Parenting approaches that are firm yet warm (i.e., authoritative parenting) have been found to be robustly beneficial for mainstream White Americans youths, but do not demonstrate similarly consistent effects among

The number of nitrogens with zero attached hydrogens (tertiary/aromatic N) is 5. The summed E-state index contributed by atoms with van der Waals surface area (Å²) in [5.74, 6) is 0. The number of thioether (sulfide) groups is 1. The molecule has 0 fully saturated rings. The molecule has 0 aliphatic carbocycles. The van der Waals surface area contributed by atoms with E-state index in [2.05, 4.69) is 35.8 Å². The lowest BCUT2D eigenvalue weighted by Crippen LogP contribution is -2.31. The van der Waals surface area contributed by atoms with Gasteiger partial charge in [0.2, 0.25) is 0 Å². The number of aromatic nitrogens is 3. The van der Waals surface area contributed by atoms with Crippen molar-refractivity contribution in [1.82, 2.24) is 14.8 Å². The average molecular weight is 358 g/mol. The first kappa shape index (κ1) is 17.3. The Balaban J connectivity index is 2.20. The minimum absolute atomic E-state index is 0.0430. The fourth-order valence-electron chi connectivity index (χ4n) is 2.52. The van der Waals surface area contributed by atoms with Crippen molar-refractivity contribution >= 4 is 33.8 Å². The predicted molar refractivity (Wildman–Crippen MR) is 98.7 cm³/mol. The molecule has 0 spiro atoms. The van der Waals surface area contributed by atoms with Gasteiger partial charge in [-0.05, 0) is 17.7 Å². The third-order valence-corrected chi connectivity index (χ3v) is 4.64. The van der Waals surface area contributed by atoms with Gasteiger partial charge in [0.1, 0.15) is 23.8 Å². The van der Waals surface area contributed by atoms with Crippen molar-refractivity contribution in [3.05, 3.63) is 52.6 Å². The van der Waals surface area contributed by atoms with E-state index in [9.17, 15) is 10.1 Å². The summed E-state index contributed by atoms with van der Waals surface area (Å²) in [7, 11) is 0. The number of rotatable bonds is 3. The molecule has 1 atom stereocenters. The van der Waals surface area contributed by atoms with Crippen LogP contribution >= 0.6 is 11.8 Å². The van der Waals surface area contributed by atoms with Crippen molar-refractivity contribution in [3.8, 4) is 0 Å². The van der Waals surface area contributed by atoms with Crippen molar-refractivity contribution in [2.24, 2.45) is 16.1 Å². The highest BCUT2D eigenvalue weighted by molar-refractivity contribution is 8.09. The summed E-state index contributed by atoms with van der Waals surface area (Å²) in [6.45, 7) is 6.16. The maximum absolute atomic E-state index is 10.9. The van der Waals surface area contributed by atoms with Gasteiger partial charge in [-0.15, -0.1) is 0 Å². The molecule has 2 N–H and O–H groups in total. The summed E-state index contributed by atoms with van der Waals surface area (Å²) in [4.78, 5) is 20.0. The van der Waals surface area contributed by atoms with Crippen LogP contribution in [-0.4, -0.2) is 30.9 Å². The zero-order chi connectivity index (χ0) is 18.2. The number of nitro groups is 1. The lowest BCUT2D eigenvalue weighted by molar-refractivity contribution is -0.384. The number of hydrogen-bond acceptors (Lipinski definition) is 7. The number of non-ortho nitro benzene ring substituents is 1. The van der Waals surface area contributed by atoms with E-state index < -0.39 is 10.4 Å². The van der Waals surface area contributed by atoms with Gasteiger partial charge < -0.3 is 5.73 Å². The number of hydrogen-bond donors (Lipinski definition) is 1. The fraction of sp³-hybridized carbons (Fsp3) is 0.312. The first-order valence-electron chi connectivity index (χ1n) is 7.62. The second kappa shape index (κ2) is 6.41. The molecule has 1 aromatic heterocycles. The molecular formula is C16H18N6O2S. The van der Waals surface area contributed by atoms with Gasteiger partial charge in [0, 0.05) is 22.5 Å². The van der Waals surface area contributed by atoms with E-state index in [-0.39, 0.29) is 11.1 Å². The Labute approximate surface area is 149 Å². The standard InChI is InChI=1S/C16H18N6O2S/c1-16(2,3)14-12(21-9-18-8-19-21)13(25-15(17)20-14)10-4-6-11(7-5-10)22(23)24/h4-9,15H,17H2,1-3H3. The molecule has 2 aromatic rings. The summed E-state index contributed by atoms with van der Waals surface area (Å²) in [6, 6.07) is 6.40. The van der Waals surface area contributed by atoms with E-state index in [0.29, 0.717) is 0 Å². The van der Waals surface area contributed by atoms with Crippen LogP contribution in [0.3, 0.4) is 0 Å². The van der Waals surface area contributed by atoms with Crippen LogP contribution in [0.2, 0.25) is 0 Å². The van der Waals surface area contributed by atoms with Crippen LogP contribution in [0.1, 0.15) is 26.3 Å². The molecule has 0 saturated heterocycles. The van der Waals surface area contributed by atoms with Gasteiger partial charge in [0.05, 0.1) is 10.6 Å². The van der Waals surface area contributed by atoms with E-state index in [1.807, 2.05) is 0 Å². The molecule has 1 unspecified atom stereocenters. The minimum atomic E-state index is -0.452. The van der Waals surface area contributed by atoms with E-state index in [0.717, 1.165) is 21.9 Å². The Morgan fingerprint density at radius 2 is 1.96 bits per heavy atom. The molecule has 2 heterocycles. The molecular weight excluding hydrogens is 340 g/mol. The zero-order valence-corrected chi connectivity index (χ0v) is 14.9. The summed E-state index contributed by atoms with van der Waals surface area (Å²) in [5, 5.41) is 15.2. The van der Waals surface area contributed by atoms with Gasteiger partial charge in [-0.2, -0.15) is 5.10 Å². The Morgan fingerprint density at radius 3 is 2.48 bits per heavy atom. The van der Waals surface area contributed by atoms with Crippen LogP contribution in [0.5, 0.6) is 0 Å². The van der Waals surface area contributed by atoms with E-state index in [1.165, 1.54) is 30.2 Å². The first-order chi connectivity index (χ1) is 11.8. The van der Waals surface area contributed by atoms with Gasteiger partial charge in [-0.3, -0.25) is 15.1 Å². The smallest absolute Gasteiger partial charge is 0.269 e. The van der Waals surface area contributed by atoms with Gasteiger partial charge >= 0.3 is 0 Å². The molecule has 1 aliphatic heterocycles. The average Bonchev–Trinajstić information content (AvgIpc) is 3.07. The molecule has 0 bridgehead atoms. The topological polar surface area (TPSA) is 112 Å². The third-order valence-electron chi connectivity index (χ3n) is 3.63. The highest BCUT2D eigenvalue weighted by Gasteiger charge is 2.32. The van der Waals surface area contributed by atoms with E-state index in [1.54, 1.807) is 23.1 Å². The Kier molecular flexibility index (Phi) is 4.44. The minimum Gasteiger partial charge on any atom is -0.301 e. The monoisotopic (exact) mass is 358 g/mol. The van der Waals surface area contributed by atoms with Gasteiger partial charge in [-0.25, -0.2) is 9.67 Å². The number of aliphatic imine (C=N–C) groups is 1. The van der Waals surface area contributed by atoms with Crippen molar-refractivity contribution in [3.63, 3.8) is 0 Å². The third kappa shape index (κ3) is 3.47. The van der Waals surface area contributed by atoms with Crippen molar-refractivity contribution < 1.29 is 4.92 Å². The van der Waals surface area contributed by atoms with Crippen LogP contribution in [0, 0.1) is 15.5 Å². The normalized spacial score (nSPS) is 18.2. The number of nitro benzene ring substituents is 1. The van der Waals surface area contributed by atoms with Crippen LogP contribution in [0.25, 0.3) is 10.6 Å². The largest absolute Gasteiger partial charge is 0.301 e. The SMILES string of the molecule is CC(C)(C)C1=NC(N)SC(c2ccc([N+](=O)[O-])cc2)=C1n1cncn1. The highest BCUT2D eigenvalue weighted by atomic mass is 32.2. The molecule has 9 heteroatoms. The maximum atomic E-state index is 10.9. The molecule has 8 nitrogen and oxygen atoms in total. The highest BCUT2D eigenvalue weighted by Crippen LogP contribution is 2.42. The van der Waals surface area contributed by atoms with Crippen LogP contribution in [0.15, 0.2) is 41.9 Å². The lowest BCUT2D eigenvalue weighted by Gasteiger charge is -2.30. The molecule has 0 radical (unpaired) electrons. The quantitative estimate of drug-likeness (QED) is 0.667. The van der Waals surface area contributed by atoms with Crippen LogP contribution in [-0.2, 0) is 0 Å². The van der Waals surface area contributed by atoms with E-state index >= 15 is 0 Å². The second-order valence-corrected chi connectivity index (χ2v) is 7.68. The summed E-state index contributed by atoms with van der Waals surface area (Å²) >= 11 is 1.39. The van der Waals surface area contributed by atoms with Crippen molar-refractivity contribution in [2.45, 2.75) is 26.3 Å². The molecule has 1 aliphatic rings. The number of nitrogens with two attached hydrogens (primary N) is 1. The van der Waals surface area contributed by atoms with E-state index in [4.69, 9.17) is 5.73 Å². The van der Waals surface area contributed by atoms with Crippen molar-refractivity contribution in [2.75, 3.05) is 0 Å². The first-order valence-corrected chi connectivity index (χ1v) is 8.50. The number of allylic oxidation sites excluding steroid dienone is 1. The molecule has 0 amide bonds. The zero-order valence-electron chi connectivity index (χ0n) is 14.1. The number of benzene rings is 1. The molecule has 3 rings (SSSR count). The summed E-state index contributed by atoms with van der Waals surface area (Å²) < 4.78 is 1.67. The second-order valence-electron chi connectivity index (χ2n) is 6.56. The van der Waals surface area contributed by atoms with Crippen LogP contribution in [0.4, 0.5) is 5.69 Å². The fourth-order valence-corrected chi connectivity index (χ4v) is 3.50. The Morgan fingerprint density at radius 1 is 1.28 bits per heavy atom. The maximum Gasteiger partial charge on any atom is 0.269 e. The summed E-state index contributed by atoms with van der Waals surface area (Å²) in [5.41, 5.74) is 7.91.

Parenting approaches that are firm yet warm (i.e., authoritative parenting) have been found to be robustly beneficial for mainstream White Americans youths, but do not demonstrate similarly consistent effects among Chinese Americans (CA) adolescents. Evidence suggests that CA adolescents interpret and experience parenting differently than their mainstream counterparts given differences in parenting values and child-rearing norms between traditional Chinese and mainstream American cultures. The current study tests the theory that prospective effects of parenting on psychological and academic functioning depends on adolescents' cultural frameworks for interpreting and understanding parenting. CA adolescents with values and expectations of parenting that are more consistent with mainstream American parenting norms were predicted to experience parenting similar to their White American counterparts (i.e., benefiting from a combination of parental strictness and warmth). In contrast, CA adolescents with parenting values and expectations more consistent with traditional Chinese parenting norms were predicted to experience parenting and its effects on academic and psychological outcomes differently than patterns documented in the mainstream literature. This study was conducted with a sample of Chinese American 9th graders (N = 500) from the Multicultural Family Adolescent Study. Latent Class Analysis (LCA), a person-centered approach to modeling CA adolescents' cultural frameworks for interpreting parenting, was employed using a combination of demographic variables (e.g., nativity, language use at home, mother's length of stay in the U.S.) and measures of parenting values and expectations (e.g., parental respect, ideal strictness & laxness). The study then examined whether prospective effects of parenting behaviors (strict control, warmth, and their interaction effect) on adolescent adjustment (internalizing and externalizing symptoms, substance use, and GPA) were moderated by latent class membership. The optimal LCA solution identified five distinct cultural frameworks for understanding parenting. Findings generally supported the idea that effects of parenting on CA adolescent adjustment depend on adolescents' cultural framework for parenting. The classic authoritative parenting effect (high strictness and warmth leads to positive outcomes) was found for the two most acculturated groups of adolescents. However, only one of these groups overtly endorsed mainstream American parenting values.